The Assembly overwhelmingly approved a bill Thursday aimed at reducing the number of people unnecessarily brought into Milwaukee County's Mental Health Complex by police. The measure would establish a two-year pilot program that would allow the 20 medically trained employees of Milwaukee County's mobile crisis team to determine if a patient is dangerous and needs to be held before transporting him or her to the hospital. After the two years, lawmakers would review the program and decide if they want to take the idea statewide. If they did nothing, the program would automatically end, and current policies would resume (Marley and Kissinger, 2/13).
The Seattle Times: Feds Drop Demand That Could Privatize Mental-Health Care
The federal government has backed off a demand that Washington state change how it administers mental-health care, a reversal that removes the possibility of one of the largest privatizations of services in state history. Federal officials broke the news in a letter to the state last week (Rosenthal, 2/13).
Los Angeles Times: No Quick Fix For Strokes, But L.A. Trial Made Care Speedier, Better
A groundbreaking Los Angeles clinical trial has proven a disappointment in demonstrating that a safe and inexpensive mineral infusion could reduce disability in stroke patients. But the researchers behind a UCLA trial called "Fast-Mag" said the eight-year effort drove dramatic improvements in the care of stroke victims across the Southland, rallying hospitals, emergency medical teams and physicians to deliver faster and more targeted care (Healy, 2/13).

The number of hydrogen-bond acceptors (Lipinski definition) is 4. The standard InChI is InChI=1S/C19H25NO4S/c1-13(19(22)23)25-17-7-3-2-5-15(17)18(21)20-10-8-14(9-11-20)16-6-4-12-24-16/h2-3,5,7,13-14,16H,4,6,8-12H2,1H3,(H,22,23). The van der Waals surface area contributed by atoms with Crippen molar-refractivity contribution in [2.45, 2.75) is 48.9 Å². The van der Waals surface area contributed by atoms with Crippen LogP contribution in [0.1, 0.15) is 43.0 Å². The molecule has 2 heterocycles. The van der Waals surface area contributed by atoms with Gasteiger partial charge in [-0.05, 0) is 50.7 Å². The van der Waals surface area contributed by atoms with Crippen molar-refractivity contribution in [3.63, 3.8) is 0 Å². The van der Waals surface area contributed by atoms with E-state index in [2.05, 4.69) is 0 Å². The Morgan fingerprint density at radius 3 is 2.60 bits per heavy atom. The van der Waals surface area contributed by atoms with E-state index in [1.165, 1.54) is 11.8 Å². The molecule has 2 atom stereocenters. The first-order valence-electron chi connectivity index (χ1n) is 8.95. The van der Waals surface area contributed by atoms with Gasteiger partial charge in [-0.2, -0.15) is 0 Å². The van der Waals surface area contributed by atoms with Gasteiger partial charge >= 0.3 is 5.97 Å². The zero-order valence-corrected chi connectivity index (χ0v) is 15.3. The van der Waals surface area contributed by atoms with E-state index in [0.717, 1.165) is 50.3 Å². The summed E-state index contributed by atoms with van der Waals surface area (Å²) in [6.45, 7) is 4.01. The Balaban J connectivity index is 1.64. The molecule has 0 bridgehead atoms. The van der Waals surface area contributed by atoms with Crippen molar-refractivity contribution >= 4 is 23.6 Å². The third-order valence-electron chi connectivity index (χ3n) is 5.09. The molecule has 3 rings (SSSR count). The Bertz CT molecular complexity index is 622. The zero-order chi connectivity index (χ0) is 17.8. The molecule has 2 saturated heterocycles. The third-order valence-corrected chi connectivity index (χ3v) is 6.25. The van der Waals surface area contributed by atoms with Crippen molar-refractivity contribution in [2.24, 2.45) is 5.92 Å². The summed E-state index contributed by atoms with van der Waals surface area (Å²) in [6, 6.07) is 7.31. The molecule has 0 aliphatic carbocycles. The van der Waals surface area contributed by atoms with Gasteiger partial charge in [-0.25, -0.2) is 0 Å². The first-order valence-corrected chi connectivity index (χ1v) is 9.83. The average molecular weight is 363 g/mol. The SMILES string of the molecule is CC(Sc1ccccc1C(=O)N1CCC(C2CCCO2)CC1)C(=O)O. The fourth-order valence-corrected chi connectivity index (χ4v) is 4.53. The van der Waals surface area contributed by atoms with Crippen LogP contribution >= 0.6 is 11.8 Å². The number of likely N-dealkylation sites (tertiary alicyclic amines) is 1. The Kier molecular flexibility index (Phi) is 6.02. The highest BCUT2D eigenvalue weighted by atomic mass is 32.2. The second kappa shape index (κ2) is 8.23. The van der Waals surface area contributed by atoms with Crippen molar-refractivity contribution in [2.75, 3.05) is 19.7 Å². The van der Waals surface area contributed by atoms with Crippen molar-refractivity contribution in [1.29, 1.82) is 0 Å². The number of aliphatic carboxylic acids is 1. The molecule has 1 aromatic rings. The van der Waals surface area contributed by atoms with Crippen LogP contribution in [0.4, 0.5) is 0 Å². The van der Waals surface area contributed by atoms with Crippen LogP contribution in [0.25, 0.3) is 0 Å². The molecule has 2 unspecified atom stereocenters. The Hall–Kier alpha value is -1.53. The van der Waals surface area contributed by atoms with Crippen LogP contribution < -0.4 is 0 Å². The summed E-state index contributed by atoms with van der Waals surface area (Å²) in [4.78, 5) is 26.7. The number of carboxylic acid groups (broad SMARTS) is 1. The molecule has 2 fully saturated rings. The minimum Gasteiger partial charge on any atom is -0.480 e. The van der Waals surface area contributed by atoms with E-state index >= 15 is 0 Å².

The Richmond Times-Dispatch: House Budget Adds $47 Million For Mental Health
The House Appropriations Committee will propose $47 million in new funding to address gaps in Virginia’s mental health system by expanding the availability of state hospital beds and the use of therapeutic drop-off centers to help people in psychiatric crises.The proposed funding represents almost $10 million more than then-Gov. Bob McDonnell requested in December to bolster the crisis response system after Sen. R. Creigh Deeds, D-Bath, was attacked by his son, who then killed himself on Nov. 19 at their home in Millboro. House Appropriations Chairman S. Chris Jones, R-Suffolk, gave House members a glimpse at the committee’s budget proposal in a floor speech Thursday that emphasized spending on mental health, domestic violence and higher education (Martz, 2/13).
Georgia Health News: Health Leaders Teach People Like Themselves To Live Better
During a family picnic once or twice a year, [Barbara] Haynes joins forces with health professionals to screen church members for high blood pressure, elevated blood sugar levels and other problems. Shiloh Baptist is a small, predominantly African-American church in east Athens, drawing members from throughout the city and some outlying areas. ... Haynes, 60, who is retired and spends most of her time volunteering, uses her status as a church member -- and in many cases, as a friend -- to get people to pay attention and perhaps ward off preventable ailments (Hale, 2/13).
The California Health Report: California Expands Palliative Care Efforts Through Nurse Training and the State’s First Outpatient Center
When Janna Woods was diagnosed with ovarian cancer last May, the Cupertino resident was unsure how she could possibly cope with the chronic back pain that had plagued her for years, combined with the onset of cancer pain. ... Fortunately, a friend told Woods about the new Palliative Care Center Silicon Valley (PCCSV) in San Jose. The first independent, community-based, licensed outpatient palliative care center in California, the center, a division of Hospice of the Valley, opened its doors to the public in July 2013 (Childers, 2/14).